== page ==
Lifestyle

ENGINE TROUBLE
Alex Leslie works on his van, the Gypsy Caravan, which broke down in Marksville on the way back to Vancouver, Canada. {Photo by Raymond L. Daye}

SEEING AMERICA -- FROM THE BACKROADS
Michelle Kaiser (left) and husband Alex Leslie admire the artwork on their van, which they call the Gypsy Caravan. The Vancouver couple came south to participate in the Houston Art Car Parade, to visit New Orleans and to see the USA from the backroads on their way home to British Columbia. Unfortunately, Gypsy had other plans, breaking down in Marksville and causing a brief delay in the road trip. {Photo by Raymond L. Daye}

Canadian couple's colorful caravan konks out

Around 1794, a wagon broke down and the unlucky traveling peddler decided to stay. Due to Marc Eliche’s misfortune, Marksville was founded.

CLEANING UP FORT DeRUSSY
James Gaspard (left) and grandson Zack Ponthieux, both of Bluetown, pile up brush cut and collected at Fort DeRussy during the site’s “Park Day” event on April 1. It was the first organized Park Day since 1998. {Photo courtesy of Steve Mayeux}

Working at the Fort
JOHNNY REB DOES HIS PART, IN 1998
Ward Zischke, decked out in an authentic Confederate Army uniform, stacks branches at Fort DeRussy during the 1998 Park Day event. Zischke was the manager of the Marksville State Historic Site (prehistoric Indian mound park/museum) at the time. He is currently historian for the U.S. Army Reserves’ 88th Regional Support Command at Fort McCoy, Wisc. He still often wears Civil War uniforms in his presentations to various historic organizations. {Photo courtesy of Steve Mayeux}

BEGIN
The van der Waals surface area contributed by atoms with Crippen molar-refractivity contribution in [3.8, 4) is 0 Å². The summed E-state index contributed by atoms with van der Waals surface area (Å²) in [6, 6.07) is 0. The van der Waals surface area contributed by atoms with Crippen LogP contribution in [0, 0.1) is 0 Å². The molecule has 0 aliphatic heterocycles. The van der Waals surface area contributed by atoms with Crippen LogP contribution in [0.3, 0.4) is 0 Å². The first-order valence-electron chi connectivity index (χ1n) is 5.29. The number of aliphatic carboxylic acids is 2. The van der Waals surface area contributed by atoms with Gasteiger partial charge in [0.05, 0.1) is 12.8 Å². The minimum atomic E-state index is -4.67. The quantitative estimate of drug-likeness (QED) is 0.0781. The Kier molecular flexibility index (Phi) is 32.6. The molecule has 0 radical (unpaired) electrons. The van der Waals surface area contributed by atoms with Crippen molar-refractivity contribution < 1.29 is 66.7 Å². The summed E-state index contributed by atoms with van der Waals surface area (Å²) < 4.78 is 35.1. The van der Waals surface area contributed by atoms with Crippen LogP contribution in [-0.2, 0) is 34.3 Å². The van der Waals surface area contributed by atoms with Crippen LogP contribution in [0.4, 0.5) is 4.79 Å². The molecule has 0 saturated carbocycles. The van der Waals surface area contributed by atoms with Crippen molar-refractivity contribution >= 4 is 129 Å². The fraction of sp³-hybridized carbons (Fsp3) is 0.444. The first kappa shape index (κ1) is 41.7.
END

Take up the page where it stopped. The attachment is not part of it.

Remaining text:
'Park Day' at Fort DeRussy helped make potential tourist attraction more attractive

A number of volunteers showed up on a beautiful spring day to put a little “sweat equity” into helping to preserve one of this area’s most historic sites.

REASON FOR THE SEASON
To ensure those enjoying the Easter games did not forget the real reason for the celebration, a white cross held a place of honor at Easter on the Red. {Photo by Raymond L. Daye}

ONE KIND OF EASTER BUNNY
8-month-old Emma Cooper of Effie enjoys her first visit with the Easter Bunny at the event on Red River. {Photo by Raymond L. Daye}

ANOTHER KIND OF EASTER BUNNY
Reese Smigura, 7, (left) and Sophie Moreau, 9, both of Effie, visit a real Easter bunny during the Easter on the Red event this past Saturday. {Photo by Raymond L. Daye}

SOMETIMES YOU HAVE TO WALK
Participants walk around the circle in one of the cake walks at the Easter on the Red Festival. {Photo by Raymond L. Daye}

SOMETIMES YOU JUST HAVE TO RUN
5-year-old Dylan Daye of Hessmer isn’t hunting for eggs, but he is enjoying running in the green grass on a pleasant Spring day during the Easter on the Red festival on April 15. {Photo by Raymond L. Daye}

Avoyelles celebrates Easter

Easter is a season of joy. For many, it is the joy of celebrating an event that occurred 2,000 years ago.

Pages

AVOYELLES JOURNAL
BUNKIE RECORD
MARKSVILLE WEEKLY

105 N Main St
Marksville, LA 71351
(318) 253-9247